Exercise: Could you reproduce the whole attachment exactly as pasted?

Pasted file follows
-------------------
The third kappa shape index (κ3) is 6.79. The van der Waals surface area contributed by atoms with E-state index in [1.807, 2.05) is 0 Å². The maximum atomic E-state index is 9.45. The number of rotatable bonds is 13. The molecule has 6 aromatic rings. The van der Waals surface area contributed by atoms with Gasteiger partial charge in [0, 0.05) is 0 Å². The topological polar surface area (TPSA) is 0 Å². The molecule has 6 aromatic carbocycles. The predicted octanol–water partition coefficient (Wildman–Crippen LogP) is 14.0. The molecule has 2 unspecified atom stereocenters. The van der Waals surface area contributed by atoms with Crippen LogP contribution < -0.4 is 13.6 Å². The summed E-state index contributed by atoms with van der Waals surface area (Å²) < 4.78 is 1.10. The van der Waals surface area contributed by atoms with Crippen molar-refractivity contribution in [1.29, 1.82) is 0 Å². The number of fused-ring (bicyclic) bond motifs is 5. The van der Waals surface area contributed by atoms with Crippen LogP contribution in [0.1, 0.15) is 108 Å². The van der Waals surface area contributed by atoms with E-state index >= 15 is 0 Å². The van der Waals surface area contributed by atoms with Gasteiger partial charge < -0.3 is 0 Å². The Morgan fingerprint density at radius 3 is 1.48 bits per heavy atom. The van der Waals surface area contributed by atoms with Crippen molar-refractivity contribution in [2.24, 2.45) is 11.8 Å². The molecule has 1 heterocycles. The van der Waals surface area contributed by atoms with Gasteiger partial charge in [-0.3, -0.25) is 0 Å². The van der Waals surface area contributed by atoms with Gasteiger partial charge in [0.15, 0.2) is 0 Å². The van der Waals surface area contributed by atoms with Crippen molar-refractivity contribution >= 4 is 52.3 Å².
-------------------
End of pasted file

The third kappa shape index (κ3) is 6.79. The van der Waals surface area contributed by atoms with E-state index in [1.807, 2.05) is 0 Å². The maximum atomic E-state index is 9.45. The number of rotatable bonds is 13. The molecule has 6 aromatic rings. The van der Waals surface area contributed by atoms with Gasteiger partial charge in [0, 0.05) is 0 Å². The topological polar surface area (TPSA) is 0 Å². The molecule has 6 aromatic carbocycles. The predicted octanol–water partition coefficient (Wildman–Crippen LogP) is 14.0. The molecule has 2 unspecified atom stereocenters. The van der Waals surface area contributed by atoms with Crippen LogP contribution < -0.4 is 13.6 Å². The summed E-state index contributed by atoms with van der Waals surface area (Å²) < 4.78 is 1.10. The van der Waals surface area contributed by atoms with Crippen molar-refractivity contribution in [1.29, 1.82) is 0 Å². The number of fused-ring (bicyclic) bond motifs is 5. The van der Waals surface area contributed by atoms with Crippen LogP contribution in [0.1, 0.15) is 108 Å². The van der Waals surface area contributed by atoms with E-state index >= 15 is 0 Å². The van der Waals surface area contributed by atoms with Gasteiger partial charge < -0.3 is 0 Å². The Morgan fingerprint density at radius 3 is 1.48 bits per heavy atom. The van der Waals surface area contributed by atoms with Crippen molar-refractivity contribution in [2.24, 2.45) is 11.8 Å². The molecule has 1 heterocycles. The van der Waals surface area contributed by atoms with Gasteiger partial charge in [-0.3, -0.25) is 0 Å². The van der Waals surface area contributed by atoms with Gasteiger partial charge in [0.15, 0.2) is 0 Å². The van der Waals surface area contributed by atoms with Crippen molar-refractivity contribution >= 4 is 52.3 Å².